Ocean levels have been consistently rising in the United States, so maybe people should reconsider buying that beachfront second home, right?
It turns out the rising ocean levels have many more implications on the US economy, particularly in regions such as California, according to eye-opening new studies cited in a series in The Contra Costa (California) Times.
Studies show ocean levels have risen seven inches off the California's Golden Gate in the past century, after rising about two inches per century since the last ice age. With melting glaciers and ice caps throughout the world, the rate of sea-level rise is accelerating in the upper range of what has been previously predicted.
California has been mapping since the fall how these rising sea levels, which are likely to accelerate even more with continued global warming, will impact everything from the state's water supply to its transportation infrastructure. It turns out that if the upper limit of ocean levels is reached as projected by the end of this century, portions of cities and virtually the major Bay Area airports in San Francisco and Oakland would be under water.
Storms, which contribute powerful tidal surges, would only make matters worse. Currently California faces less damage to coastal flooding than do states along the Atlantic and Gulf Coast, markets where insurers have been pulling out of because of heavy recent hurricane-induced flood losses over the past years.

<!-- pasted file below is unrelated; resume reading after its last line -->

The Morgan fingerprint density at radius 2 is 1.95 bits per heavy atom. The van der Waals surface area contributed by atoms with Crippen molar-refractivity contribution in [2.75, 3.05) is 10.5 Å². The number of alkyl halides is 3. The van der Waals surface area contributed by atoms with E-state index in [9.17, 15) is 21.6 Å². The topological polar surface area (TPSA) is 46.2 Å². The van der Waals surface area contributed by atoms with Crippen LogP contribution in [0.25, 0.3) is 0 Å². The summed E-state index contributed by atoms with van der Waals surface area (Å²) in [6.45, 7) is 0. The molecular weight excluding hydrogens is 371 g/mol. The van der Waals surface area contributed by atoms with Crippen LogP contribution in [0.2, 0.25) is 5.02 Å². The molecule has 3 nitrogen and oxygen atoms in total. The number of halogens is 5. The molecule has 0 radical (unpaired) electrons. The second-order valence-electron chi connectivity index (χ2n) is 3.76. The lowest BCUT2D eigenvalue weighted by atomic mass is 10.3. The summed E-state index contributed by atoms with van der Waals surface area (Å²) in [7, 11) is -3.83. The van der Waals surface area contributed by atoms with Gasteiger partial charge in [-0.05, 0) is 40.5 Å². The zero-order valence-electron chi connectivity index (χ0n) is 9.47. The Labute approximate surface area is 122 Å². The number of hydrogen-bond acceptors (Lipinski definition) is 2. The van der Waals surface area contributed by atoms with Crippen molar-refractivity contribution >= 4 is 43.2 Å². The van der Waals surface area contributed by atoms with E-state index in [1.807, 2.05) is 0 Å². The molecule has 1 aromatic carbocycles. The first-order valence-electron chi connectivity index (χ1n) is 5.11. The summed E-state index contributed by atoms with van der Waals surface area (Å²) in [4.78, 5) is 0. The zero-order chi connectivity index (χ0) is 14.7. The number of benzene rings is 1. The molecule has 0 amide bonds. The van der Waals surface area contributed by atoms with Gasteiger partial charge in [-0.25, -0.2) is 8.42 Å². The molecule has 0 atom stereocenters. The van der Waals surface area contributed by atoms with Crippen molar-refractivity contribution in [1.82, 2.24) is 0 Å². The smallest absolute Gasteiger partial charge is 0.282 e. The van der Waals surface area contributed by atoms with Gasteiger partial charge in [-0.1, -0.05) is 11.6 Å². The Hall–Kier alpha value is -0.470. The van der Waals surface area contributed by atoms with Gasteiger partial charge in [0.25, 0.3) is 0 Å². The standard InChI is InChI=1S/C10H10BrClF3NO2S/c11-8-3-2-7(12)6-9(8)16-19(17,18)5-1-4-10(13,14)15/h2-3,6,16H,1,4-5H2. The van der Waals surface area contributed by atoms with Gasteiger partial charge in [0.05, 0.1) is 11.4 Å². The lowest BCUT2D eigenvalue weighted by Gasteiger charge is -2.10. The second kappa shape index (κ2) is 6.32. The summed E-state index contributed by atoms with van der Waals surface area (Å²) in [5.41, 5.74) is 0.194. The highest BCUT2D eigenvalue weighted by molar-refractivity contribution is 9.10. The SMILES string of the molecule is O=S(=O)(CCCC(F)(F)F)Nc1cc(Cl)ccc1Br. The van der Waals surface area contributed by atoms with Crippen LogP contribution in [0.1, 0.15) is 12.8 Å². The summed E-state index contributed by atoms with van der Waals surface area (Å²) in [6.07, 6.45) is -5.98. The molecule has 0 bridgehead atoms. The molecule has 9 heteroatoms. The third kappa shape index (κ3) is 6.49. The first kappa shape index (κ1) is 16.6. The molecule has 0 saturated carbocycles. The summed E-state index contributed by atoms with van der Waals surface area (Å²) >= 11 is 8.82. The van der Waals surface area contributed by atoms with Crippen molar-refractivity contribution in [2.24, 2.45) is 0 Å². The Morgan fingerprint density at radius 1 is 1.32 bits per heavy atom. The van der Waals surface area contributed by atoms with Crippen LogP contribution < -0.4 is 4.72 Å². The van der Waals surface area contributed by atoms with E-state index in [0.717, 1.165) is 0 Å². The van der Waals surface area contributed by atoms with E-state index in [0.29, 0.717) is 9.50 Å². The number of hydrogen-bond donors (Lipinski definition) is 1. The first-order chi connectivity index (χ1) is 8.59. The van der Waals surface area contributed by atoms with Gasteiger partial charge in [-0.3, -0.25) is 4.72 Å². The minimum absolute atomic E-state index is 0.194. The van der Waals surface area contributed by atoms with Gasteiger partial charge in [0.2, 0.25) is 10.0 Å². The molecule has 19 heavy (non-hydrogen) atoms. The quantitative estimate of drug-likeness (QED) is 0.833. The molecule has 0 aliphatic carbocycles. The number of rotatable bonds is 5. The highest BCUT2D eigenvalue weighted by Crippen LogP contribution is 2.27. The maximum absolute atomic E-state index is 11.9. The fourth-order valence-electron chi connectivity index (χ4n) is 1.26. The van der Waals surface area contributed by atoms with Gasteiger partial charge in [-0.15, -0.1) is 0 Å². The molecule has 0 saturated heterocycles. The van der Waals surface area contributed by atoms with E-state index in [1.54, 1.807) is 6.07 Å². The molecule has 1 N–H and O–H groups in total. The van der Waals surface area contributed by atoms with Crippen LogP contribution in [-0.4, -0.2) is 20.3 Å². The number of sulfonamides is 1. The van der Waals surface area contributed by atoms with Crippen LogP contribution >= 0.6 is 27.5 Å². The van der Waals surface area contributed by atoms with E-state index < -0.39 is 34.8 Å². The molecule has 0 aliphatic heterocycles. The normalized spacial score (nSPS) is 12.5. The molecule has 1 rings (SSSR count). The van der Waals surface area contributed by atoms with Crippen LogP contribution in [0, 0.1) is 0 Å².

Policy to address global climate change, such as California's historic carbon emission-reducing AB 32, is a smart way to begin to mitigate major potential risks to the US economy from rising sea levels. California's coast and low-lying areas include much of the state's most valuable real estate along with its most valuable financial and high-tech industry centers.
Even the Pentagon is concerned about the implications that global warming-induced flooding may have for our national security. In fact, it was a Department of Defense-commissioned study in early 2004 conducted by the Global Business Network that helped to convince California state officials of the very real economic and security threat that global climate change represented.
So the Pentagon and the state with the largest population and economy are projecting global climate change-induced scenarios that may change our lives dramatically over the coming decades.
Should we take global climate change seriously, or do we continue to do business as usual until our ability to do business will be abruptly halted, as it was with Hurricane Katrina?